According to the Times, the billionaire has sent staffers to Alabama to get the petition signatures needed to qualify for the state's primary.
The billionaire Bloomberg had mentioned again in March he would now not drag, nonetheless has been toying for weeks with the premise of searching for the White Home in spite of every little thing, fixed with an book, who was quoted as announcing he had but to salvage a final resolution. The presence of the former NY mayor and multi-billionaire would set alight the race for the Democratic Party nomination.
Outside the Biden campaign, though, the fear a Bloomberg run would most intensely arouse among Democrats is that he might lose the nomination but then decide to go third-party, serving as a heaven-sent spoiler on behalf of the hellish Donald Trump.
The most important question about Bloomberg and Steyer's candidacies is not whether they are likely to succeed - I think we already know the answer to that - but why their fellow Democrats are not more openly contemptuous of them.
Mr Bloomberg is said to be fully aware such a belated entry to the race could present challenges in states like Iowa and New Hampshire, where other Democratic contenders have been campaigning for months. They include rank-and-file voters like Bobbi Helton, a retiree from Hilton Head, S.C., who said this week that she's still shopping for a candidate in the moderate lane.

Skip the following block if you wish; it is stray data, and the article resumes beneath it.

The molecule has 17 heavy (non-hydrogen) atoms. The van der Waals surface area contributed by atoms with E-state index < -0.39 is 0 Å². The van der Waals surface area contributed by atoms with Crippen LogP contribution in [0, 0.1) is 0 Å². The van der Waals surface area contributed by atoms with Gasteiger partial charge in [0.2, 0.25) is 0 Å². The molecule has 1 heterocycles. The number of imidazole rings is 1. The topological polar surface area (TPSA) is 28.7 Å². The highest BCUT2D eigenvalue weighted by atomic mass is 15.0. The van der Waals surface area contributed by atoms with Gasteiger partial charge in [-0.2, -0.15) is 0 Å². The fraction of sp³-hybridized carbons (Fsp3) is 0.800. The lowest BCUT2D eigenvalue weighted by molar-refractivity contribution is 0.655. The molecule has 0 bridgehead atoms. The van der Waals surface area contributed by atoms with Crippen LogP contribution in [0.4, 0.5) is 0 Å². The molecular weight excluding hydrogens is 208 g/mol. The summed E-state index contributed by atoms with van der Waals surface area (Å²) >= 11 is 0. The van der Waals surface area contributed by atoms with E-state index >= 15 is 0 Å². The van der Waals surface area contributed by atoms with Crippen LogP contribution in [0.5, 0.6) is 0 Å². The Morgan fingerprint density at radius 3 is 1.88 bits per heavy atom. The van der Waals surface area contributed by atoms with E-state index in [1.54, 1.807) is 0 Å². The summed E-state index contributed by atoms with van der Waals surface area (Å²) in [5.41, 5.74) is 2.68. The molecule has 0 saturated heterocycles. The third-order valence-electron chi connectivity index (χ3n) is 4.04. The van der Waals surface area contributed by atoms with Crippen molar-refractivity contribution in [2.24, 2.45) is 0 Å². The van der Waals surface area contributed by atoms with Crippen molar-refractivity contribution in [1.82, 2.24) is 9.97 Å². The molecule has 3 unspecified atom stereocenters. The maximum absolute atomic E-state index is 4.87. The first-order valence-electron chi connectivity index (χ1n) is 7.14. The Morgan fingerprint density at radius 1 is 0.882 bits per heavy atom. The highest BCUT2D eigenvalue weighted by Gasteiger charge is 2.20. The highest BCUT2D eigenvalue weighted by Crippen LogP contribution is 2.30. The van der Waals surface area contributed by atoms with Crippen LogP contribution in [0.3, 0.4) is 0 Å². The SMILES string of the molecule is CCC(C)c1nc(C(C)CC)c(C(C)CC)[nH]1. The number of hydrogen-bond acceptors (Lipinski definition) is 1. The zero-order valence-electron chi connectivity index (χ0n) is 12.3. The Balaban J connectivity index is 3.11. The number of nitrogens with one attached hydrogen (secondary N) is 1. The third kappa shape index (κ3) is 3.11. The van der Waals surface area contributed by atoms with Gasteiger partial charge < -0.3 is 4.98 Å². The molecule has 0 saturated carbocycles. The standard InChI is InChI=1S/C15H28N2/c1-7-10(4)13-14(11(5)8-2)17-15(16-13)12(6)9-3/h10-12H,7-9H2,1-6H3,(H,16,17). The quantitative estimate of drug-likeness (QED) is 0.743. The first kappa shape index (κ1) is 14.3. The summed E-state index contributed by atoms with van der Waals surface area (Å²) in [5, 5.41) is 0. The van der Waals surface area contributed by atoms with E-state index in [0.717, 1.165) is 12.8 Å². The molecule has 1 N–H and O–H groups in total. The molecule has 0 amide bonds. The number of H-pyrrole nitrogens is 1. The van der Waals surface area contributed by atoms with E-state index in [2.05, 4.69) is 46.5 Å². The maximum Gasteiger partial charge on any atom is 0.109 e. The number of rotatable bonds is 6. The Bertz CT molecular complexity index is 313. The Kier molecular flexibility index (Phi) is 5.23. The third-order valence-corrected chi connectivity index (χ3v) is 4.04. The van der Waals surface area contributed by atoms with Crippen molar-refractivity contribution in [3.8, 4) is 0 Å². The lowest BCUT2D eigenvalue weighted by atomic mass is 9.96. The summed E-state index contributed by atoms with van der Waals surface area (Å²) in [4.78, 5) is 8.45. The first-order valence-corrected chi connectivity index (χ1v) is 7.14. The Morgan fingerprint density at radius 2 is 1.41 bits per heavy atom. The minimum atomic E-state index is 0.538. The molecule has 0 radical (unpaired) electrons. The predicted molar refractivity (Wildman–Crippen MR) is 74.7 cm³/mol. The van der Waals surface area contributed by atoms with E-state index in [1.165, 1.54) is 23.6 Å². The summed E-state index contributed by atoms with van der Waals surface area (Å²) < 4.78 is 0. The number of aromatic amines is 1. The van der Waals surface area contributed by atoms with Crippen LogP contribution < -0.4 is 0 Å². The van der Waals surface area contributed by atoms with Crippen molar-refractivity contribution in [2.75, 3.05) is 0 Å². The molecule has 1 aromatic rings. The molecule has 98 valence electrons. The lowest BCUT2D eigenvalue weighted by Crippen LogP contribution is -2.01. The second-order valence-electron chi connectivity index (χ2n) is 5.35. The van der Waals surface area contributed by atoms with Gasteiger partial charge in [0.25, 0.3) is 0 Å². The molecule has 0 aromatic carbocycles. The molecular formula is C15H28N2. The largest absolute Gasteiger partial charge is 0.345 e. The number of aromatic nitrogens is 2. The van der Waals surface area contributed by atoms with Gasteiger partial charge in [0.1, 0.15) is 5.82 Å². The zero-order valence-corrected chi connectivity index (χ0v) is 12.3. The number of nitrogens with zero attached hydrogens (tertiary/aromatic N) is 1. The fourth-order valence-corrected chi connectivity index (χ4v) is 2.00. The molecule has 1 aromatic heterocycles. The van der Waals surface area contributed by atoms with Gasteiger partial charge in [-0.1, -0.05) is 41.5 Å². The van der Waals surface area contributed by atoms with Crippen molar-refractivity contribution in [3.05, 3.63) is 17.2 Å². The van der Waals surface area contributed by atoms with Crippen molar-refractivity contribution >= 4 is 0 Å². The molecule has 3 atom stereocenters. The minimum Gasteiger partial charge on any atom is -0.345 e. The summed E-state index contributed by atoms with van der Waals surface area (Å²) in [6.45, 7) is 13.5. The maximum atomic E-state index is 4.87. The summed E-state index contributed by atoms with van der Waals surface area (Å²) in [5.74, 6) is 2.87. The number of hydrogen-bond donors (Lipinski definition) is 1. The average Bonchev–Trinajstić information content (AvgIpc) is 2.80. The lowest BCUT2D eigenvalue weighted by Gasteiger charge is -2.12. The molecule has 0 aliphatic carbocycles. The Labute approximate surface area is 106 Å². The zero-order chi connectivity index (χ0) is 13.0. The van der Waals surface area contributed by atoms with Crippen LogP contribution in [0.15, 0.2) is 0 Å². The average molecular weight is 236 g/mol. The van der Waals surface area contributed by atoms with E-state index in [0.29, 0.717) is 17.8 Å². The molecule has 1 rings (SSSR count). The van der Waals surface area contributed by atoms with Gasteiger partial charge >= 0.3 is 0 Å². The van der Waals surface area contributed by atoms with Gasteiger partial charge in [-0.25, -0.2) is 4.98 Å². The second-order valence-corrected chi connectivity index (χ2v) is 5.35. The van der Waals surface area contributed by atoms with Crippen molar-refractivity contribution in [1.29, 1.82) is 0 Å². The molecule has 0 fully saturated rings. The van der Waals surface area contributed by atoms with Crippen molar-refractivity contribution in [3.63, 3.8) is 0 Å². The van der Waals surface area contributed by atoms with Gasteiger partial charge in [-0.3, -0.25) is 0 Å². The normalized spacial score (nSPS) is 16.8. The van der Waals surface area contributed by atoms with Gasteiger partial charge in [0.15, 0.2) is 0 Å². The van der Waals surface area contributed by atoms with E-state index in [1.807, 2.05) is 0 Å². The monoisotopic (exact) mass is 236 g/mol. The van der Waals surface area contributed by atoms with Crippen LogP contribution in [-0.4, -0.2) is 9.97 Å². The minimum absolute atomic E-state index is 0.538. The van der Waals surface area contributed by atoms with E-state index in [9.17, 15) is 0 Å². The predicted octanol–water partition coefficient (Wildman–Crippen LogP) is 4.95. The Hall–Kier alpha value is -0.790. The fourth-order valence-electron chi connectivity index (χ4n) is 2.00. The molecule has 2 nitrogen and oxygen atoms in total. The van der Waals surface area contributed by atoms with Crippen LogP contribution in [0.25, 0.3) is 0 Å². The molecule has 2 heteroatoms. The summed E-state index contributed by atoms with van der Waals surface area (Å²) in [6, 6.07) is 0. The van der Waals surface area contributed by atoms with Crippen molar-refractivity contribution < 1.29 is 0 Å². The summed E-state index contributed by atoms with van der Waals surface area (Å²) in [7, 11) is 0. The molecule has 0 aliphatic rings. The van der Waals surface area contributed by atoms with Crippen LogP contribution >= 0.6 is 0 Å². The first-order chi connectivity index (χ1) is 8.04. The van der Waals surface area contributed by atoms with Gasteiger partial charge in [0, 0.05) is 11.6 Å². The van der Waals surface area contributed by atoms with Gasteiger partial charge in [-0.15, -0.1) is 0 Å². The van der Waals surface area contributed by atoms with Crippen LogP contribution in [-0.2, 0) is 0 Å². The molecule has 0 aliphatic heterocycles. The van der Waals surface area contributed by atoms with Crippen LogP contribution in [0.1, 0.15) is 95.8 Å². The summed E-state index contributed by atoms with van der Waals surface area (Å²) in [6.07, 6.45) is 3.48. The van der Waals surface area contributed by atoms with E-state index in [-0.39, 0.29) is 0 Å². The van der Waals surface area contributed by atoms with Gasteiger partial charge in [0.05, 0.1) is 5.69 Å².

In a Washington Post op-ed, the Democrat said that he would "not run for president in 2020" and instead focus on his work fighting state legislature gerrymandering with the NDRC.
Some lawmakers tell us privately that they've heard this too many times before.
But his political consultant, Howard Wolfson, tweeted on Thursday that he is having a change of heart.
He has used some of his fortune to back Democratic politicians and fund policies that he believes in - including the fight against climate change and anti-vaping efforts.
According to the Real Clear Politics Poll, Biden is leading in 2020 Democratic presidential nomination polling data, followed by Warren in second place and Sanders in third place. The Iowa and Nevada caucuses and the New Hampshire and SC primaries are scheduled for February. It means a candidate can enter the race for the February 3 leadoff contest at any time.